Trump to withdraw US from Open Skies arms control treaty

The expected withdrawal will be the latest move by the Trump administration to remove the US from a major global treaty.

    The United States announced its intention on Thursday to withdraw from the 35-nation Open Skies treaty allowing unarmed surveillance flights over member countries, the latest move by the administration of US President Donald Trump to pull the country out of a major global treaty.

    The administration said Russia has repeatedly violated the pact's terms. Senior officials said the pullout will formally take place in six months, based on the treaty's withdrawal terms.

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    "I think we have a very good relationship with Russia. But Russia didn't adhere to the treaty. So until they adhere we will pull out," Trump told reporters.

    He said there was a "very good chance we'll make a new agreement or do something to put that agreement back together."

    Russia said the US withdrawal from the Open Skies treaty will affect the interests of all of its participants, who are also members of NATO, according to the RIA state news agency.

    Russia has not violated the treaty and nothing prevents the continuation of talks on technical issues that the US says are the violations by the Russian side, RIA quoted Russian Deputy Foreign Minister Alexander Grushko as saying.

    New round of nuclear negotiations?

    NATO allies and other countries such as Ukraine have pressed Washington to remain in the treaty, and Trump's decision could aggravate tensions within the alliance.

    The administration also pulled the US out of the Intermediate-Range Nuclear Forces Treaty with Russia last year.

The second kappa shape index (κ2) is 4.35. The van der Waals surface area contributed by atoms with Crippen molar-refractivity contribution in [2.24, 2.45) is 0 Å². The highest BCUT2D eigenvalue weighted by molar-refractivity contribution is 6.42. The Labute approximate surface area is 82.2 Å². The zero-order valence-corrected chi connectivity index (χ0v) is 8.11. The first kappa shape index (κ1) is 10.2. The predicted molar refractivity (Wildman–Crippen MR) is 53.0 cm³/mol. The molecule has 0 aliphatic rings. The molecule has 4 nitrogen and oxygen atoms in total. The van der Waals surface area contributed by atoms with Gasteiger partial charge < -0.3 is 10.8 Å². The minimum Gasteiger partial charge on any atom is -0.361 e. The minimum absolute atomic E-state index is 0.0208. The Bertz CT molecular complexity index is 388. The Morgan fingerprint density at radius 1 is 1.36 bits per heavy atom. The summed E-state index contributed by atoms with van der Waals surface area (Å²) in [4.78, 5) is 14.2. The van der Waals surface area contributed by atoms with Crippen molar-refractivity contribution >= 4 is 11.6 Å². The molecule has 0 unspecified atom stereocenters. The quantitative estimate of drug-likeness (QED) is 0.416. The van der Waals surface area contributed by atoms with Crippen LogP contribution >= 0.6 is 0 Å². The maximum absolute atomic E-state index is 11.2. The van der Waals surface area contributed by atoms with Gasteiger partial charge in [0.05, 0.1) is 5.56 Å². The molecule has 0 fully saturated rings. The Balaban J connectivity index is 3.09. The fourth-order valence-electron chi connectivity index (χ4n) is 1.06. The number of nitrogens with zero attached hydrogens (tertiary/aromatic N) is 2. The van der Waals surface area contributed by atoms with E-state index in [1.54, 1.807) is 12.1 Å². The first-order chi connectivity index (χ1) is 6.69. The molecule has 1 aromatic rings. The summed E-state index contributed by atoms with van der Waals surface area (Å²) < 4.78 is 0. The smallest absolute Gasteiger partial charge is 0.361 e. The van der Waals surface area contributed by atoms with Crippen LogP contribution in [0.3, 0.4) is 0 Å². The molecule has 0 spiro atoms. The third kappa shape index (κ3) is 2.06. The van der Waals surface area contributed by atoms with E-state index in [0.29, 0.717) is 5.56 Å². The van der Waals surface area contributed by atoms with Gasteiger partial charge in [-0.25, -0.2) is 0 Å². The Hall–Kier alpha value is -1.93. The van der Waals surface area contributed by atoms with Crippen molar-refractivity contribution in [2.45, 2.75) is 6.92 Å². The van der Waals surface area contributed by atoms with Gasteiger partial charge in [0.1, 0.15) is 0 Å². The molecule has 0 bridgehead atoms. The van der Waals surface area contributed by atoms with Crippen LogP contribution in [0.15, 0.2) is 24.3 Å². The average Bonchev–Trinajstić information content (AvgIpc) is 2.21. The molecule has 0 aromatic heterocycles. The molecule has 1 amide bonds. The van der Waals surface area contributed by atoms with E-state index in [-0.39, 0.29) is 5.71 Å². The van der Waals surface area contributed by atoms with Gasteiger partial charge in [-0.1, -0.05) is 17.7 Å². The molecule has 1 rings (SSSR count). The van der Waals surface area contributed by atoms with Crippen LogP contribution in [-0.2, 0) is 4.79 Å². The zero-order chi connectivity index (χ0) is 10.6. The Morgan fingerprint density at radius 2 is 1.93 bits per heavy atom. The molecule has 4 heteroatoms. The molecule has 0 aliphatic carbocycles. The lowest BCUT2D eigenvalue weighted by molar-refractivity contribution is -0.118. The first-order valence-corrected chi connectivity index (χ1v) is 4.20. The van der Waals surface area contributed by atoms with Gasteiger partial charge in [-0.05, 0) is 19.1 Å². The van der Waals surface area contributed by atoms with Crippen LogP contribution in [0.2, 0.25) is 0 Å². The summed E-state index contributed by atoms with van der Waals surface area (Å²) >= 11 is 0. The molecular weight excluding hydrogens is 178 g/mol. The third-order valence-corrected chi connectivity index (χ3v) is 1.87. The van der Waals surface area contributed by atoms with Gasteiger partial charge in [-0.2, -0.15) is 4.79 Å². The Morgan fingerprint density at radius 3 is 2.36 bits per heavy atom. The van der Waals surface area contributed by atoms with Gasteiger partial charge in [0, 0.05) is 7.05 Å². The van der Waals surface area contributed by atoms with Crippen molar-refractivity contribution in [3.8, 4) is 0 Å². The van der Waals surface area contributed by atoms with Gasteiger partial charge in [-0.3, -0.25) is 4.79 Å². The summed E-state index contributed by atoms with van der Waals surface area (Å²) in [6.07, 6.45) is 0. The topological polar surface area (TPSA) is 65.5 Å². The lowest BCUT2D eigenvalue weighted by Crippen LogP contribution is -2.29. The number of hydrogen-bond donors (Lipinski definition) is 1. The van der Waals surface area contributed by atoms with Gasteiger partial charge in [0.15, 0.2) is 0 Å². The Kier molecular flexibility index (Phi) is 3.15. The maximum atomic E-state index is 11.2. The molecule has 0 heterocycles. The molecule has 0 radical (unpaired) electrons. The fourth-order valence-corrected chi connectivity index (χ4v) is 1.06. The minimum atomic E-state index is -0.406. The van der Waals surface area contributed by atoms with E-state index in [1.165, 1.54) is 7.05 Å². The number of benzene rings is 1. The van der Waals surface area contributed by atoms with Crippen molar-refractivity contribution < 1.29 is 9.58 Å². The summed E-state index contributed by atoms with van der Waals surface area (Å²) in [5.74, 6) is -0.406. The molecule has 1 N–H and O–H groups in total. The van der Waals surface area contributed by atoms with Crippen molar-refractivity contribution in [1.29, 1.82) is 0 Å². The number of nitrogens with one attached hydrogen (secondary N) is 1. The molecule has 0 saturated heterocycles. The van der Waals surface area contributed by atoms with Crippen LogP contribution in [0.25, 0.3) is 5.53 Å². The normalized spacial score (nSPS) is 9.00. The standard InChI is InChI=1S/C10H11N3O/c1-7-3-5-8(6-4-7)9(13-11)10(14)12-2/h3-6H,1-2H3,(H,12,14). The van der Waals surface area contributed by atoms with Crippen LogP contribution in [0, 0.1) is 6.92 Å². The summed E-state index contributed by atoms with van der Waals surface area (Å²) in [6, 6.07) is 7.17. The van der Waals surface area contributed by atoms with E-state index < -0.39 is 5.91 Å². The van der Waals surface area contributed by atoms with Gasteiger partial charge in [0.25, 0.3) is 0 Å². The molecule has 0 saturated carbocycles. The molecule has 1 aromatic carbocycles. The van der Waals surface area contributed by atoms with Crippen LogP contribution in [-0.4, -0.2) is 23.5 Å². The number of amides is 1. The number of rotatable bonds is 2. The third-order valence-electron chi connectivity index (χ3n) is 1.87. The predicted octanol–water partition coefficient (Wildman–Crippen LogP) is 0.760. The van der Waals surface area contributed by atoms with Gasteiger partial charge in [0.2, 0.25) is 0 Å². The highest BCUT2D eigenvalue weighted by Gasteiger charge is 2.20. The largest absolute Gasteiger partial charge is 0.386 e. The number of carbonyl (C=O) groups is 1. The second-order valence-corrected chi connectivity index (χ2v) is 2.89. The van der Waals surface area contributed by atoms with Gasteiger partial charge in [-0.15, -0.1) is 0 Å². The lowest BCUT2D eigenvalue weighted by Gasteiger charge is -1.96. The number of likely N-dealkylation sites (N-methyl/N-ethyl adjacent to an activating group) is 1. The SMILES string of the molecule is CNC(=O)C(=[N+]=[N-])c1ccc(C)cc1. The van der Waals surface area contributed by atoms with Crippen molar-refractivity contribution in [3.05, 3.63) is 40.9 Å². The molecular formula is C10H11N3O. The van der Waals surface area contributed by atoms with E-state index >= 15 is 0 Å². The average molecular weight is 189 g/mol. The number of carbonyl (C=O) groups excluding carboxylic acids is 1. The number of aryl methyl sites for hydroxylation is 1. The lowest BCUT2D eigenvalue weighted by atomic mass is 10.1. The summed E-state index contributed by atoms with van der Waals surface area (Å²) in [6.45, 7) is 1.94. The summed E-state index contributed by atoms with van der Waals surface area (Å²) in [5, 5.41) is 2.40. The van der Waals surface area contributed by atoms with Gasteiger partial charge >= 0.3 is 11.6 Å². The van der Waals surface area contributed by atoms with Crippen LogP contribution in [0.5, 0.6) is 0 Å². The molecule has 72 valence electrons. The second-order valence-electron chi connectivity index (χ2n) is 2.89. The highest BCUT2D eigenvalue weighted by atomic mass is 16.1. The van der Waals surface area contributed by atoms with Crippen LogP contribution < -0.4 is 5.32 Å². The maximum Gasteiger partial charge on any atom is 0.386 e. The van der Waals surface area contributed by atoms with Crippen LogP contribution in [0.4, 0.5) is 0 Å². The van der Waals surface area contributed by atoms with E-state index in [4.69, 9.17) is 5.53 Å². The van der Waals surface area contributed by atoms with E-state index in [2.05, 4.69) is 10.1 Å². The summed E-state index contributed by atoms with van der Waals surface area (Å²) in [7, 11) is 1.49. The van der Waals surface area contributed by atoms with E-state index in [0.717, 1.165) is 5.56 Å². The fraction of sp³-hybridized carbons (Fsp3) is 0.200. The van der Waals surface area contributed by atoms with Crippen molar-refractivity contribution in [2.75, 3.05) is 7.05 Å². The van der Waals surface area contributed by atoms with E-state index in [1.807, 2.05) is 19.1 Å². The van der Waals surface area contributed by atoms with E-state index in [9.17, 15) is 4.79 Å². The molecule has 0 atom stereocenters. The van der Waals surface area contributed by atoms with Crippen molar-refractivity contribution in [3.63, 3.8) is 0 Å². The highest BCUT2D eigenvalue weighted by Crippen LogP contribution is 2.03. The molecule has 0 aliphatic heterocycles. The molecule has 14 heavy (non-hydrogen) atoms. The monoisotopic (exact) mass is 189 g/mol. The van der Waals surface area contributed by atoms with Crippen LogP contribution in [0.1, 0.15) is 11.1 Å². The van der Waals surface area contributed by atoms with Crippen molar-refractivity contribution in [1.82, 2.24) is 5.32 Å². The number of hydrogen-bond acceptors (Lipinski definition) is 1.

Trump administration officials, speaking on condition of anonymity to a small group of reporters, said the decision to withdraw from the Open Skies treaty followed a six-month review that found multiple instances of Russian refusal to comply with the pact.

    "During the course of this review it has become abundantly clear that it is no longer in America's interests to remain a party to the Open Skies treaty," said one of the officials.

    Another administration official said extensive discussions were held with US allies leading up to the decision but ultimately Washington decided "it is no longer in our interest" to participate in it.

    At the same time, the official said US officials had begun talks in recent days with their Russian counterparts about a new round of nuclear arms negotiations to "begin crafting the next generation of nuclear arms control measures".

    "The United States is committed to arms control. We are committed to European security. And we are committed to a future that puts meaningful constraints on nuclear weapons," the official said.

    Some experts worry that a US exit from the Open Skies treaty, which will halt Russian overflights of the US, could prompt Moscow's withdrawal, which would end overflights of Russia by the remaining members, weakening European security at a time when Russian-backed separatists are holding parts of Ukraine and Georgia.

    Trump's decision to leave the treaty is "premature and irresponsible," said Daryl Kimball, the head of the Arms Control Association.

    The Open Skies treaty, proposed by US President Dwight Eisenhower in 1955, was signed in 1992 and took effect in 2002. Its idea is to let member nations make surveillance flights over each other's countries to build trust.

    The 35 state parties to the Open Skies treaty are: Belarus, Belgium, Bosnia and Herzegovina, Bulgaria, Canada, Croatia, the Czech Republic, Denmark (including Greenland), Estonia, Finland, France, Georgia, Germany, Greece, Hungary, Iceland, Italy, Kazakhstan, Latvia, Lithuania, Luxembourg, the Netherlands, Norway, Poland, Portugal, Romania, the Russian Federation, Slovakia, Slovenia, Spain, Sweden, Turkey, Ukraine, the United Kingdom, and the US.

    SOURCE: Reuters news agency